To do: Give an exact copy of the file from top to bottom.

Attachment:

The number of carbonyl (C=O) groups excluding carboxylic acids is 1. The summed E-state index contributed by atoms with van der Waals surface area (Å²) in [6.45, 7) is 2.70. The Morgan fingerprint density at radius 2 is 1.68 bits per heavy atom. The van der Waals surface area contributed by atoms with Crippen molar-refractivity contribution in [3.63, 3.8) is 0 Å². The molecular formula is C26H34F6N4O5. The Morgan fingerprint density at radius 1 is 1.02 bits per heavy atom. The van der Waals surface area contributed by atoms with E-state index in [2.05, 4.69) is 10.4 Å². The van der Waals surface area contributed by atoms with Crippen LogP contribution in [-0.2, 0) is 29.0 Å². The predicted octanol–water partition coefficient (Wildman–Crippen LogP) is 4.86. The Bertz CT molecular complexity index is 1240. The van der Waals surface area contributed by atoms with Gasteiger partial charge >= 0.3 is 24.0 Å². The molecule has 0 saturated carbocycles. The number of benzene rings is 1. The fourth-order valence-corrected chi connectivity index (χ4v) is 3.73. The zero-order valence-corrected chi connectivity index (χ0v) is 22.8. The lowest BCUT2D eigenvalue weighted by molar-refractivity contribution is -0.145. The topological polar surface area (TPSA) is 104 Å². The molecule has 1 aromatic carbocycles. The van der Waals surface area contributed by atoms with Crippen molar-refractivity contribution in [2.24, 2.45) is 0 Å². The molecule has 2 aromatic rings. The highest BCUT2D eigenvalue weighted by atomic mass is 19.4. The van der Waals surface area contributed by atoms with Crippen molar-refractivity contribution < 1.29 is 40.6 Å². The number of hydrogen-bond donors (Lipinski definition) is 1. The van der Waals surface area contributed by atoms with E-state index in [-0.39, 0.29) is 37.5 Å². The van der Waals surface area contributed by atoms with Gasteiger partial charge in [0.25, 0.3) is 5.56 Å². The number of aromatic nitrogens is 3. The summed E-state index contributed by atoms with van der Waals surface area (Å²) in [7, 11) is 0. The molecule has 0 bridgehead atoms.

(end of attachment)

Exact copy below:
The number of carbonyl (C=O) groups excluding carboxylic acids is 1. The summed E-state index contributed by atoms with van der Waals surface area (Å²) in [6.45, 7) is 2.70. The Morgan fingerprint density at radius 2 is 1.68 bits per heavy atom. The van der Waals surface area contributed by atoms with Crippen molar-refractivity contribution in [3.63, 3.8) is 0 Å². The molecular formula is C26H34F6N4O5. The Morgan fingerprint density at radius 1 is 1.02 bits per heavy atom. The van der Waals surface area contributed by atoms with E-state index in [2.05, 4.69) is 10.4 Å². The van der Waals surface area contributed by atoms with Crippen LogP contribution in [-0.2, 0) is 29.0 Å². The predicted octanol–water partition coefficient (Wildman–Crippen LogP) is 4.86. The Bertz CT molecular complexity index is 1240. The van der Waals surface area contributed by atoms with Gasteiger partial charge >= 0.3 is 24.0 Å². The molecule has 0 saturated carbocycles. The number of benzene rings is 1. The fourth-order valence-corrected chi connectivity index (χ4v) is 3.73. The zero-order valence-corrected chi connectivity index (χ0v) is 22.8. The lowest BCUT2D eigenvalue weighted by molar-refractivity contribution is -0.145. The topological polar surface area (TPSA) is 104 Å². The molecule has 1 aromatic carbocycles. The van der Waals surface area contributed by atoms with Crippen molar-refractivity contribution in [2.24, 2.45) is 0 Å². The molecule has 2 aromatic rings. The highest BCUT2D eigenvalue weighted by atomic mass is 19.4. The van der Waals surface area contributed by atoms with Crippen molar-refractivity contribution < 1.29 is 40.6 Å². The number of hydrogen-bond donors (Lipinski definition) is 1. The van der Waals surface area contributed by atoms with E-state index in [-0.39, 0.29) is 37.5 Å². The van der Waals surface area contributed by atoms with Gasteiger partial charge in [0.25, 0.3) is 5.56 Å². The number of aromatic nitrogens is 3. The summed E-state index contributed by atoms with van der Waals surface area (Å²) in [7, 11) is 0. The molecule has 0 bridgehead atoms.